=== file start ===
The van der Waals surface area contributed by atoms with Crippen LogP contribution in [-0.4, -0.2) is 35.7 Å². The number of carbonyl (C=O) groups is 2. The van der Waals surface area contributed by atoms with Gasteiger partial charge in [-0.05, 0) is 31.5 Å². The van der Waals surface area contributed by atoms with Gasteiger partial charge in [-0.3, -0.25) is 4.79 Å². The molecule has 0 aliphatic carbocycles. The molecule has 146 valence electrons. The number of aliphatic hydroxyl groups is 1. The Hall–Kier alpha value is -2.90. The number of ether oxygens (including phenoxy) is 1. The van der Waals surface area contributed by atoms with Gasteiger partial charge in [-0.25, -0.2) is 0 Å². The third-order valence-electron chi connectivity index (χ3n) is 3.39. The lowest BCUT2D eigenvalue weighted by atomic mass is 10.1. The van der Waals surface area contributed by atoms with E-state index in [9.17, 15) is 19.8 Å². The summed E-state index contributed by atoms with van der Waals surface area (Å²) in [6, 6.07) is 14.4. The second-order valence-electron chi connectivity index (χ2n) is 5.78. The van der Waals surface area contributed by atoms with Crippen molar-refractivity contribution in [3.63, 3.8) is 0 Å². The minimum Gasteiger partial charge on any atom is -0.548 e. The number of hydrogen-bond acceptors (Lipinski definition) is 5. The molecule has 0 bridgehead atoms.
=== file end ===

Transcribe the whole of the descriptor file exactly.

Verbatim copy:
The van der Waals surface area contributed by atoms with Crippen LogP contribution in [-0.4, -0.2) is 35.7 Å². The number of carbonyl (C=O) groups is 2. The van der Waals surface area contributed by atoms with Gasteiger partial charge in [-0.05, 0) is 31.5 Å². The van der Waals surface area contributed by atoms with Gasteiger partial charge in [-0.3, -0.25) is 4.79 Å². The molecule has 0 aliphatic carbocycles. The molecule has 146 valence electrons. The number of aliphatic hydroxyl groups is 1. The Hall–Kier alpha value is -2.90. The number of ether oxygens (including phenoxy) is 1. The van der Waals surface area contributed by atoms with Gasteiger partial charge in [-0.25, -0.2) is 0 Å². The third-order valence-electron chi connectivity index (χ3n) is 3.39. The lowest BCUT2D eigenvalue weighted by atomic mass is 10.1. The van der Waals surface area contributed by atoms with E-state index in [9.17, 15) is 19.8 Å². The summed E-state index contributed by atoms with van der Waals surface area (Å²) in [6, 6.07) is 14.4. The second-order valence-electron chi connectivity index (χ2n) is 5.78. The van der Waals surface area contributed by atoms with Crippen molar-refractivity contribution in [3.63, 3.8) is 0 Å². The minimum Gasteiger partial charge on any atom is -0.548 e. The number of hydrogen-bond acceptors (Lipinski definition) is 5. The molecule has 0 bridgehead atoms.